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Mission to two Mission Coffee Tables #3: Tenons Tenons Tenons...

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Blog entry by Everett1 posted 788 days ago 3801 reads 0 times favorited 3 comments Add to Favorites Watch
« Part 2: Jointing Until my Joints hurt Part 3 of Mission to two Mission Coffee Tables series no next part

It’s been a busy and productive past two days. Got all my stock to dimension and ready to go.

Cut everything to length with my uber awesome “miter station”...

Oh yeah, look at my built in stop blocks baby!

I’m a tenon’s first kind of guy. My only reasoning, and not sure how good it is, is I like to take the pieces with tenons, and use those in 3D for the layouts of my Mortises. With a piece like this with a lot of slats, I feel it’s easier that way, at least for me.

I use a Tenon Jig and Mortise jig that I built with plans I bought from Proven Woodworking: http://www.provenwoodworking.com/woodworking-jigs.html. The guy there is super nice, and these two jigs allow me to make my tenons and mortises with a rabbet bit in my router (the mortise jig will be seen in my next progress report, since mortising 96 holes is in my future…)

just have to make sure everything is 90, and use something as a spacer when clamping the work piece. I use a penny, but that proved problematic for my drawer dividers, which are only 5 inches (including tenons) long, so I used a bearing from my router bits I had in the drawer

The rabbet bit I have was quite a big space for the small pieces for the project, so I ended up taking a flush trim bit and slapping a smaller bearing on it, worked great. Shoulder is a LITTLE small, but It will do. I’d rather that then tiny tenons, but my margin for error on the mortises is lower, but that is what test legs are for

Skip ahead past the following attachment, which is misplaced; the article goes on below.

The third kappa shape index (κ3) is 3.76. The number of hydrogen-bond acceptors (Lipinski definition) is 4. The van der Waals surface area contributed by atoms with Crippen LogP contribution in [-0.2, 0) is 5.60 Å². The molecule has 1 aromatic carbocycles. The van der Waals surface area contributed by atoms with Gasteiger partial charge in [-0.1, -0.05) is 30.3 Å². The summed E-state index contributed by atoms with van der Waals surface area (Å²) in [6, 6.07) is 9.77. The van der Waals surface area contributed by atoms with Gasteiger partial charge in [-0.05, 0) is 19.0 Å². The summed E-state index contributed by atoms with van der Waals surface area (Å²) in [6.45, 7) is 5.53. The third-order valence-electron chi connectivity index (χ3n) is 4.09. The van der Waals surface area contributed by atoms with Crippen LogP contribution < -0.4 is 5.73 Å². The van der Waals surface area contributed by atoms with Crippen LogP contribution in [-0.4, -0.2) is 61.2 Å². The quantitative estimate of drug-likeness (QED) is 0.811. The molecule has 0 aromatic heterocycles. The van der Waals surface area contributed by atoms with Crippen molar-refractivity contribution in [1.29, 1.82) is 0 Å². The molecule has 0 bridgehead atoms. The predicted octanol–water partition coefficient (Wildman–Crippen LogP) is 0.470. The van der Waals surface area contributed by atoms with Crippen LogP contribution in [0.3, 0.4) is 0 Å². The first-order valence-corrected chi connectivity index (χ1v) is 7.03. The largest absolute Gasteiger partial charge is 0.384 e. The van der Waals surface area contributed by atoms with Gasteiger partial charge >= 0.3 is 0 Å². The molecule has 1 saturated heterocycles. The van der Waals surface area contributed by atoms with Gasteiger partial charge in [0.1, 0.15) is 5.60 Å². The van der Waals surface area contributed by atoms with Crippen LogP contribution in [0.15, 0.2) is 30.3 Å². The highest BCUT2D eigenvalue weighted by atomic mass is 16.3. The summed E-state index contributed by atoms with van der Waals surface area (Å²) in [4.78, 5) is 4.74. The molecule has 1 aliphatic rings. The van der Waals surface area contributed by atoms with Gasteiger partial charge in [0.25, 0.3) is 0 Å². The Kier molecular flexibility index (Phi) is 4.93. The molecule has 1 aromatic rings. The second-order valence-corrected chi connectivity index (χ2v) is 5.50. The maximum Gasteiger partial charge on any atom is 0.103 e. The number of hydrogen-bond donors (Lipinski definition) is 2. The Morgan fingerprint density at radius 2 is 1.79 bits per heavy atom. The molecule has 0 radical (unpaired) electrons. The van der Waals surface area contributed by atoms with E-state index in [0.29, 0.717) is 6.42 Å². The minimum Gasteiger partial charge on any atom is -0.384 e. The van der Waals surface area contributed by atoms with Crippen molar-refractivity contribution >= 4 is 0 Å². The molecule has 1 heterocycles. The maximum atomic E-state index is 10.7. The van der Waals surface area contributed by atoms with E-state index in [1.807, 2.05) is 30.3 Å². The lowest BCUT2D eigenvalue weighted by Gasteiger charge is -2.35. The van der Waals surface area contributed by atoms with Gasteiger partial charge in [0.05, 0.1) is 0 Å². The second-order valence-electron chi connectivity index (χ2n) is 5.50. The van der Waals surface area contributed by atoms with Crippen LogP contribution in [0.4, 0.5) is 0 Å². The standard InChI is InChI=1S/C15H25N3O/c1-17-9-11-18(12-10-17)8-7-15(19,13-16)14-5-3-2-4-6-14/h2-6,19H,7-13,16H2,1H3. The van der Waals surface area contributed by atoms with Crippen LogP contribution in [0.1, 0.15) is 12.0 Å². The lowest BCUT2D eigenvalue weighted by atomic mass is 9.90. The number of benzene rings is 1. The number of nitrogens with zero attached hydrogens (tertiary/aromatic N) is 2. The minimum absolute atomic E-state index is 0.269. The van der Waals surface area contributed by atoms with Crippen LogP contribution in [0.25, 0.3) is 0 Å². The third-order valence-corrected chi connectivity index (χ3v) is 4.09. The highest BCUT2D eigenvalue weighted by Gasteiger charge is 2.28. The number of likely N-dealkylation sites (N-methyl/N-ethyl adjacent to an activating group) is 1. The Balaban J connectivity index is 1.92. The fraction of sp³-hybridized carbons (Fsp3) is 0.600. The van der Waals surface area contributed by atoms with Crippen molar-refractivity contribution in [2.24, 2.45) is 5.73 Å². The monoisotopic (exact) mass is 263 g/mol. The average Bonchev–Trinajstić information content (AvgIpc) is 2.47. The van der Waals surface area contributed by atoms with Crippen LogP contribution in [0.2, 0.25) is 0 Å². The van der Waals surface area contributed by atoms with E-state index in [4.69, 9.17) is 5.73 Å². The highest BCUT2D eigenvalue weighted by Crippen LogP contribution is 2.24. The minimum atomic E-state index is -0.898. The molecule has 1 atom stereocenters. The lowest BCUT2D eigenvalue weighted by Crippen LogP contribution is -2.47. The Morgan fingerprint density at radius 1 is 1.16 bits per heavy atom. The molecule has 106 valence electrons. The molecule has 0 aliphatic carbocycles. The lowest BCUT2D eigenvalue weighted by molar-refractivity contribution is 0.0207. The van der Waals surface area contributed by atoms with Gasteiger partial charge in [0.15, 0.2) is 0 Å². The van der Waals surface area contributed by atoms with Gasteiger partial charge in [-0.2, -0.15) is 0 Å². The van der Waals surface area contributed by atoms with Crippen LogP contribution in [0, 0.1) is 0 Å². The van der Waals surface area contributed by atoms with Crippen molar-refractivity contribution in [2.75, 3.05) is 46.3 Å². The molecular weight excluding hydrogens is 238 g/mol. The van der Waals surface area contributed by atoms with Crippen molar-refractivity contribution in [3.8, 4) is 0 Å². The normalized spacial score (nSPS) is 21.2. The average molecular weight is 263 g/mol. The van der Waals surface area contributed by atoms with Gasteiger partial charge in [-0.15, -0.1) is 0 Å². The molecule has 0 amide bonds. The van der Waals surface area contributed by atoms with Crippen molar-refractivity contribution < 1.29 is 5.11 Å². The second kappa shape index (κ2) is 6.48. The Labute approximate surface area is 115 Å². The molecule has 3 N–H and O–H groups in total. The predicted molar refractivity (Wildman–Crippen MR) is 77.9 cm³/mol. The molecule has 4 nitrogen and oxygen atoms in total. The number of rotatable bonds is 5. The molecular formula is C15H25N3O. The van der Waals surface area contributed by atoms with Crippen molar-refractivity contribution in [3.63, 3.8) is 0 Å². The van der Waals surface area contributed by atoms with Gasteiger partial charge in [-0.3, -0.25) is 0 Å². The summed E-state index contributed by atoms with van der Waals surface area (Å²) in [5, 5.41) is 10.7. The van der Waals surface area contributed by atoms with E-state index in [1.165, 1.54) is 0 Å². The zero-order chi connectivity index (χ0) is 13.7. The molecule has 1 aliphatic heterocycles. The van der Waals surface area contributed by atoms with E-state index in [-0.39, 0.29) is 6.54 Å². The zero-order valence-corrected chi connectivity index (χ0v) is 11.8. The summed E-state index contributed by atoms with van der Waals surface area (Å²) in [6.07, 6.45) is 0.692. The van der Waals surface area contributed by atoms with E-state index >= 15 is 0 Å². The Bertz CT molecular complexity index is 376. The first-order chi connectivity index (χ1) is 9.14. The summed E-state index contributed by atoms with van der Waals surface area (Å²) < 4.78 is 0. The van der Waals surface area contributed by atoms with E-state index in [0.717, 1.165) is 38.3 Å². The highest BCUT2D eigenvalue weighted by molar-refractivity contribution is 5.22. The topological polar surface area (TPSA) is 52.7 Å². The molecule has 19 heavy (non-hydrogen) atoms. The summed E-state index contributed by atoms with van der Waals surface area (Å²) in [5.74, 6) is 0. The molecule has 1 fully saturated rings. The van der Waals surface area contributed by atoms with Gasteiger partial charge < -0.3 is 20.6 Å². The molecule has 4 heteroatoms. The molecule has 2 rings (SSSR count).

Then for my pieces with through tenons, they have to be much longer to reach through the 1 3/4” legs. I got this 2” Freud flush bit, and again, just put a smaller bearing on it. I’ve learned, with the method I use, on wider pieces, it’s best to make the cut from every witch way possible, so I cut, flip the board, cut, turn the board around, and repeat. Annoying, and I might venture the table saw method, but I really like making them this way.

And there we have it folks, I think I counted right, I made 96 tenons today, in the sun. But I got a little bit of a tan for once…

-- Ev in Framingham, MA



3 comments so far

View Cato's profile

Cato

641 posts in 1946 days


#1 posted 788 days ago

Wow, you have a lot of joinery ahead of you with all those tenons.

You make yours a lot thicker than I make mine. I usually make mine to conform with my router bit sizes.

I make my tenons on the router table, but I cut my mortises first with the plunge router most of the time and then cut and shape my tenons to fit.

I do go in stages as you do though, batch cutting pieces, marking them for their position in the project, and everybody in their respective pile.

View groovy_man_6's profile

groovy_man_6

140 posts in 1634 days


#2 posted 652 days ago

dude, that’s INSANITY! I can’t believe you did that in 1 day! I never even thought to try a router for that… you’ll have to show me. I bought a tenon jig for my table saw but haven’t tried it yet. I usually go the hardwood dowel route rather than mortise tenon.. once you go dowelmax, it’s hard to go back.

Looking good man, Can’t believe it’s all together already.

View Everett1's profile

Everett1

208 posts in 1168 days


#3 posted 651 days ago

yeah, i started it in the summer, then we had 5 weddings to go to this year, so every weekend was travel and time away, ugh.

-- Ev in Framingham, MA

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